I’m going to
go a little UK-centric in this article, so if you’ve ever worked in the UK,
this could be very important; if not, I hope you find it informative.
It’s time for
the UK’s 2012 budget this week (Wednesday 21st March), where the Chancellor
of the Exchequer, George Osborne, will lay out the Government’s plans for the
UK economy and public finances for the year ahead. Whilst that possibly may not
be the most exciting sentence you’ve read this week, what the budget contains
could have a big impact on the personal finances of anyone who has a pension in
How so? Well,
one thing that the Chancellor is expected to announce is that he is considering
issuing Government bonds (commonly known as “gilts”) with a term of 100 years. (This
may still sound incredibly uninteresting, but stick with me…).
maximum duration for Government issued bonds is about 30 years – so this is
quite a leap. The main reason this is being considered is because it is
incredibly cheap for the Government to borrow money at the moment – depending on
how you calculate it, you could argue that it’s free.
Because of the
global financial crisis, many investors have run for cover, and are desperately
seeking “safe” places to store their wealth – and rightly or wrongly, many have
decided that lending money to AAA rated governments is the best thing to do.
As a result,
the “yields” (return/interest) on these bonds have fallen to incredibly low
levels – which is simply a result of supply and demand. As demand goes up, so
does the price – and because the returns are fixed in monetary terms, any
increase in purchase price has the effect of reducing the amount of return in
As I write
this (Tuesday evening, Jakarta time), the current yields for UK government
bonds are all less than 0.5% for terms of 2 years or less; less than 1% for 4
years or less; less than 2% for 8 years or less, and only 3.47% for the 30-year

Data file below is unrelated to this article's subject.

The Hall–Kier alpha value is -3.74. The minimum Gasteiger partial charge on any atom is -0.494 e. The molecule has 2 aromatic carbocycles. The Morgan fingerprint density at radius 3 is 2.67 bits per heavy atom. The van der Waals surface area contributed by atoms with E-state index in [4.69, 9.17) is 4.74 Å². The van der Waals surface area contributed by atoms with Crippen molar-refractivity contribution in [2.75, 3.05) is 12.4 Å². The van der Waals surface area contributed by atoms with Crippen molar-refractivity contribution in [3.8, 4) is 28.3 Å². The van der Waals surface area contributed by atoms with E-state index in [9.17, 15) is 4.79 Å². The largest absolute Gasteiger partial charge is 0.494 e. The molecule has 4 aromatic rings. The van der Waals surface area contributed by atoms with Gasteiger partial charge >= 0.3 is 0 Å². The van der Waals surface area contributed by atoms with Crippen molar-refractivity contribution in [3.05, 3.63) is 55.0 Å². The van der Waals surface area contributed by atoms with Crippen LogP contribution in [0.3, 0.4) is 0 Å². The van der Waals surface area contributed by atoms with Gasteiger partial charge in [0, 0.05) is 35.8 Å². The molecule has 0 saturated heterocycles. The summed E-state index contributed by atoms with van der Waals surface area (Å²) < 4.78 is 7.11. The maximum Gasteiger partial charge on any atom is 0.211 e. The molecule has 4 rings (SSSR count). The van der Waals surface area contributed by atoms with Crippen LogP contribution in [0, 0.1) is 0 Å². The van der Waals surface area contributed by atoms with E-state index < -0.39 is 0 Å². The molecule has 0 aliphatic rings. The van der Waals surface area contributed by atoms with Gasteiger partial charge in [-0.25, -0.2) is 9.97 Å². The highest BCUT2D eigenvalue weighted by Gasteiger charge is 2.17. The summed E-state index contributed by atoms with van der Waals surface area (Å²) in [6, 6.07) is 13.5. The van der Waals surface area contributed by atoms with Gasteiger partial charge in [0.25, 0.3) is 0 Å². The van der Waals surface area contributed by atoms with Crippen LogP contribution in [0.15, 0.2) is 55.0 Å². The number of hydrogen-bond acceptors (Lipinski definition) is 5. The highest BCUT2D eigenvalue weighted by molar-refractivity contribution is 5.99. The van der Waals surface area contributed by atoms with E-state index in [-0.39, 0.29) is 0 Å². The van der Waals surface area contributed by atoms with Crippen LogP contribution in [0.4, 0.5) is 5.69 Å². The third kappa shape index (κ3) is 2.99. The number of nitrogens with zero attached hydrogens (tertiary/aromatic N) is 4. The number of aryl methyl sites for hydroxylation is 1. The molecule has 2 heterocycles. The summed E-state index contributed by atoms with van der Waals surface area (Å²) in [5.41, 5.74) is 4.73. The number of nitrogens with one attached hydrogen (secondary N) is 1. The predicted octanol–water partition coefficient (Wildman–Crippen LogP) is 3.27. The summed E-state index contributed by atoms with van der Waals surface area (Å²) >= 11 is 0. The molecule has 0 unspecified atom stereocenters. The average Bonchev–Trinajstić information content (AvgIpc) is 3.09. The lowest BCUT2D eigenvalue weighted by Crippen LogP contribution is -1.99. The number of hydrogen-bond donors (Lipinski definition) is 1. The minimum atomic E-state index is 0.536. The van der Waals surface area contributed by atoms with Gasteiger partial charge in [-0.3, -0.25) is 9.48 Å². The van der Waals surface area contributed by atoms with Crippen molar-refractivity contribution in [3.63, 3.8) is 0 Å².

Now it doesn’t
take a genius to work out that when inflation is running at 3.4% (based on the latest
figures which were published earlier today), if you’re only making a 2% return,
you’re losing money. Similarly, if you can borrow money at less than the rate
of inflation, then you’re in profit (as long as you do something useful with
average rate that the government has had to pay (calculated using 10-year
bonds) over the last 25 years is 6.28% - the highest during that time being 12.84%
(22 years ago) and the lowest being 1.97% (two months ago). So it should come
as no surprise that the Government sees an opportunity to drastically reduce
average borrowing rates for a very long time.
But if it is
an opportunity for the Government to save money, then surely it’s a bad idea
for investors to buy the bonds? Why would you invest in something which gives a
fixed return, at probably the worst time to do it?
In short: You
wouldn’t. That would be slightly crazy. If you buy a 100-year bond, paying a
return of less than the average rate of inflation, you are almost certainly
going to lose money, almost every year, for 100 years.
The last time
the UK issued 100-year bonds was nearly 100 years ago, to help pay for World
War One. It has been calculated that anyone who bought those bonds at that time
(and held them until now) would have by now lost 98% of their investment, in
So how can
this possibly be a threat to anyone with a pension in the UK? Surely no pension
company would be crazy enough to buy them? That’s what you would think.
But there’s an
important thing to remember here – governments are powerful. And governments,
through regulation, can put enough pressure on professional money managers to
make them do things which may not be a sensible thing to do in purely financial
terms – but which benefit the government.
If that sounds
too much like a conspiracy theory, consider the vast amount of government bonds
which have been bought in the last few months by European Banks (enough to prop
up several European governments).
In the UK
itself, only 8 years ago, Standard Life (a major life insurance company) was
forced to sell half of its portfolio of shares and buy UK Government bonds with
it - £7.5billion worth – all in the name of “solvency rules”.
And it would
be relatively easy to do – simply tell the regulatory authorities to view the
new 100-year bonds as “ultra-safe”, and on a risk-weighted basis this would
allow the pension firms a little more freedom to hold riskier assets – as long
as they held some of the wealth-destroying 100-year bonds.
So, if you
have a pension in the UK, frozen or otherwise, now is definitely the time to
get it out (if you haven’t done it already). If you don’t, there’s a very high
chance that you’ll be indirectly buying one of the worst investments of the
century (although not as bad as the one highlighted in last weeks’ blog) via
In case you
weren’t aware, you can get it out – quickly and cheaply – whether it’s a private
pension, a company pension, a final salary scheme, or whatever. And as a bonus,
it won’t have tax deducted from it when it pays out either.
strongly suggest that if you have a pension in the UK, even if it’s from years
ago, get in touch – I’ll help you find out how it’s doing, explain what your
options are, and show you how you can make the most money from it.